Background information

So how did Glachbeg come into being? Bob will tell you more …

I qualified as teacher in 1979 as one of the last trained rural science teachers. This was followed by 21 years of teaching science and finally overseeing the merger of the schools farm unit with a city farm who shared the school site. I then went out into other schools to encourage them to use the new combined school/community farm. They begun to use it and persuaded the local authority to adopt it as a Field Studies Centre. I then took a leap off the teaching career ladder and took on the post to develop the new Centre.

What a fantastic job, Millbrook Community School, Southampton City Farmers, The City Council, local people, all working together to create something special. I learned that the farm provided a great context for delivering all aspects of the school curriculum, and allowed all people to achieve at a level appropriate to them Ė adults and children alike.

I was then invited to join a group advising the DfES on using farming and growing as a context for learning, which was soon to become Growing Schools.

So how come we ended up here? We didnít really decide to come here, but a lack of decision making brought us here. A relative who stays in Inverness had sent us details of a local wildlife park that was for sale. We didnít want to run that, but felt it had the potential of delivering the kinds of programmes we believed in. We shared those ideas at a series of meetings in the Highlands and were greeted with enthusiasm. We then started along the route of purchasing the park. When this fell through we decided we would still make the move, but find somewhere that we could start with a blank sheet; We found Glachbeg. We were going to build a log cabin, which we could afford, but instead decided to build a proper 'sustainable' building, which we couldnít afford. This in itself would be an educational tool, and an inspiring place to work.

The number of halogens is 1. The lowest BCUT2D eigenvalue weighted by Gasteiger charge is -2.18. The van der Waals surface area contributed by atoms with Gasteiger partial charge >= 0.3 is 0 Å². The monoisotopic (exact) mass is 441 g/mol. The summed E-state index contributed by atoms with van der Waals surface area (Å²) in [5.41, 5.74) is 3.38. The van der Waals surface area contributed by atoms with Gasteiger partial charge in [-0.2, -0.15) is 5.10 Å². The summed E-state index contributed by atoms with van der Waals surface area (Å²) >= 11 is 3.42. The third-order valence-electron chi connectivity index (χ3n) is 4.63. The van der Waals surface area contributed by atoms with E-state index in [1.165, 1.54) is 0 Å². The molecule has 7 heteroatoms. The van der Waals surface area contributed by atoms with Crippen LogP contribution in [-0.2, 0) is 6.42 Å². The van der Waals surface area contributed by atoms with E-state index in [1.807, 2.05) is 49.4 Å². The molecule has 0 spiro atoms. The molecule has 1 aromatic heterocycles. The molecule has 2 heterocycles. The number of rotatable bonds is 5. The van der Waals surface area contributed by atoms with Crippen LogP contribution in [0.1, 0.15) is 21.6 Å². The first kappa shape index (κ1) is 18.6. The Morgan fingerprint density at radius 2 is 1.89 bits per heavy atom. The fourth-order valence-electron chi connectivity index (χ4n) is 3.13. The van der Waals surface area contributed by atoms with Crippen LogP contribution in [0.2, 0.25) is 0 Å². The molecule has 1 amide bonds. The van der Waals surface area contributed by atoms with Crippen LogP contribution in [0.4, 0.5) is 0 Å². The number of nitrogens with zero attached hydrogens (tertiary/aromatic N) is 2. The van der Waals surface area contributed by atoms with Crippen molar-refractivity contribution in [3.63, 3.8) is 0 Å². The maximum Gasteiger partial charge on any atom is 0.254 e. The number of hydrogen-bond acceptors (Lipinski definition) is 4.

We are driven by a belief in the value of this context for learning across the community, and the importance of people knowing about the food they eat and the planet they live on. Not a highly profitable thing to do in monetary terms, but very profitable in satisfaction terms!